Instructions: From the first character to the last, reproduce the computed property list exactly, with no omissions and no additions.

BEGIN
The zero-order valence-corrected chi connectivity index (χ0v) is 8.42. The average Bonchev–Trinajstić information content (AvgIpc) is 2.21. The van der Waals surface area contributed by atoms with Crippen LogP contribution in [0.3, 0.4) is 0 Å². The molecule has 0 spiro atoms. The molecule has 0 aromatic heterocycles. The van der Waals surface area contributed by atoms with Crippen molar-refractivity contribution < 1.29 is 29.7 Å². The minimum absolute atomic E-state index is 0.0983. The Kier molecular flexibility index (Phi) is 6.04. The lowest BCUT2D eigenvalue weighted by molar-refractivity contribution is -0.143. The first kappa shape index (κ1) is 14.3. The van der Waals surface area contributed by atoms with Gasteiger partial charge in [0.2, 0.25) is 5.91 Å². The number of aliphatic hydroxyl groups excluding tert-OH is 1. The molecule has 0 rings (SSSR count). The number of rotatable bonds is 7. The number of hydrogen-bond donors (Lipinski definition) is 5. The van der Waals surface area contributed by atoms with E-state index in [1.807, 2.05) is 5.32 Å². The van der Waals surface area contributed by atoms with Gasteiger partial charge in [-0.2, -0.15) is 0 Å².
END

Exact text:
The zero-order valence-corrected chi connectivity index (χ0v) is 8.42. The average Bonchev–Trinajstić information content (AvgIpc) is 2.21. The van der Waals surface area contributed by atoms with Crippen LogP contribution in [0.3, 0.4) is 0 Å². The molecule has 0 spiro atoms. The molecule has 0 aromatic heterocycles. The van der Waals surface area contributed by atoms with Crippen molar-refractivity contribution < 1.29 is 29.7 Å². The minimum absolute atomic E-state index is 0.0983. The Kier molecular flexibility index (Phi) is 6.04. The lowest BCUT2D eigenvalue weighted by molar-refractivity contribution is -0.143. The first kappa shape index (κ1) is 14.3. The van der Waals surface area contributed by atoms with Gasteiger partial charge in [0.2, 0.25) is 5.91 Å². The number of aliphatic hydroxyl groups excluding tert-OH is 1. The molecule has 0 rings (SSSR count). The number of rotatable bonds is 7. The number of hydrogen-bond donors (Lipinski definition) is 5. The van der Waals surface area contributed by atoms with E-state index in [1.807, 2.05) is 5.32 Å². The van der Waals surface area contributed by atoms with Gasteiger partial charge in [-0.2, -0.15) is 0 Å².